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pp. 1-18

Fathers aren’t supposed to die. At least not mine. But there he was, lying peacefully in a casket, this man who, through many ups and downs and changes of life, had been my father. His hands, touching at the fingertips, looked a lot like mine. So did his face, that face I had seen in so many expressions and from ...

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Chapter 2

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pp. 19-33

Although we had left East Texas, my parents continued to take Jim and me on frequent visits back that way, especially to Grandma and Grandpa Murph's house in Gladewater. Years earlier, one of my grandmother’s younger sisters had died giving birth to a daughter. The little girl, named Carol, was taken in by my ...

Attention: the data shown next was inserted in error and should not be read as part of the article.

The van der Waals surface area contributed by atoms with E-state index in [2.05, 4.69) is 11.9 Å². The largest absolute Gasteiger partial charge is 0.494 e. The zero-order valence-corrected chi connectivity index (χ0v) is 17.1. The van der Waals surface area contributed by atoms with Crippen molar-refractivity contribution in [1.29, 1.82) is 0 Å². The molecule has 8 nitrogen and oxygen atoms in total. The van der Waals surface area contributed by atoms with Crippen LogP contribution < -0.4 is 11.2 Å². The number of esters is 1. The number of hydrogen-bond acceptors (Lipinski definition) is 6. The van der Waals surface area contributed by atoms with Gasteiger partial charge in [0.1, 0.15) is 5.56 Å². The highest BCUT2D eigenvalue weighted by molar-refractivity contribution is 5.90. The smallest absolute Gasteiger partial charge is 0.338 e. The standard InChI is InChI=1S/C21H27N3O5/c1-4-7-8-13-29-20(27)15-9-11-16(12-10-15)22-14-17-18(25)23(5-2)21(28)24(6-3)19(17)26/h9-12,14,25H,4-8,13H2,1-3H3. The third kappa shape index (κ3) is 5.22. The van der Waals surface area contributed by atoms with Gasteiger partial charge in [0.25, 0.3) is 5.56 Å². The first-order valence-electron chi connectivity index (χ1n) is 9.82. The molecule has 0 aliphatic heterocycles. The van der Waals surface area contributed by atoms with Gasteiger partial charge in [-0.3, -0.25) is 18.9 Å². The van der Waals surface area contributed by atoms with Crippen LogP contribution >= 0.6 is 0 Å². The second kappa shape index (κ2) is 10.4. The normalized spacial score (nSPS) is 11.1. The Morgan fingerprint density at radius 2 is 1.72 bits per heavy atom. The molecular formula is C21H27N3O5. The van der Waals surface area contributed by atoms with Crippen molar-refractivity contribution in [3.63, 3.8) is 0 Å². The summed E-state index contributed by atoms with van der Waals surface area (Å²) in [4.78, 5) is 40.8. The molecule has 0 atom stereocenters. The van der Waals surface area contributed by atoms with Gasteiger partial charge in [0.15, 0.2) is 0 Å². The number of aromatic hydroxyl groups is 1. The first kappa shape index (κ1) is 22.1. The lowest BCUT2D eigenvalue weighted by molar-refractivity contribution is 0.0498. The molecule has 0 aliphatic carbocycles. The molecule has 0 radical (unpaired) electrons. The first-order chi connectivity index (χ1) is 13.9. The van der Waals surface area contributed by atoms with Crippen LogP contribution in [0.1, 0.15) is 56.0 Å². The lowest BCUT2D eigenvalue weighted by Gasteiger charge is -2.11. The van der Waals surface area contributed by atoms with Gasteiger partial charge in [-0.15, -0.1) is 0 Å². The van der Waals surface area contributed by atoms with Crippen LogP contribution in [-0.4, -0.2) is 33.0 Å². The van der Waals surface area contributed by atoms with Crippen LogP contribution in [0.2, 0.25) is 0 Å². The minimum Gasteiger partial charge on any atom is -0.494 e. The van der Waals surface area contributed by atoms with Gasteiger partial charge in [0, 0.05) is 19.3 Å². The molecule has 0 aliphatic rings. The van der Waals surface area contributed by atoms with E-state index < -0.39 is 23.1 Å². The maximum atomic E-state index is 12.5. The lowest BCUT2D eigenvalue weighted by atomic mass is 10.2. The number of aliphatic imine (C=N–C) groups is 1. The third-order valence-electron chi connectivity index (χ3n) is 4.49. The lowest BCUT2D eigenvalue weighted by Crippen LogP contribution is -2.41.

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Chapter 3

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pp. 34-50

As season followed season, my classmates and I were growing and changing in irregular, varied ways. Once every year we gathered on the west steps of the school, outside the auditorium, to have our picture made. A look at those pictures shows us shooting up at different ...

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Chapter 4

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pp. 51-71

Despite some of these extracurricular problems, I was actually doing fairly well in school and was even encouraged to enter the spelling bee competition. This was no great honor. Most students were given the same encouragement but, nevertheless, I did try. I studied ...

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Chapter 5

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pp. 72-86

Something about our family seemed small and self-contained. I knew other people with aunts, uncles, cousins and grandparents who were a regular part of their lives. Not so with us. Oh, I had other family members, but our lives rarely seemed to touch. My ...

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Chapter 6

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pp. 87-101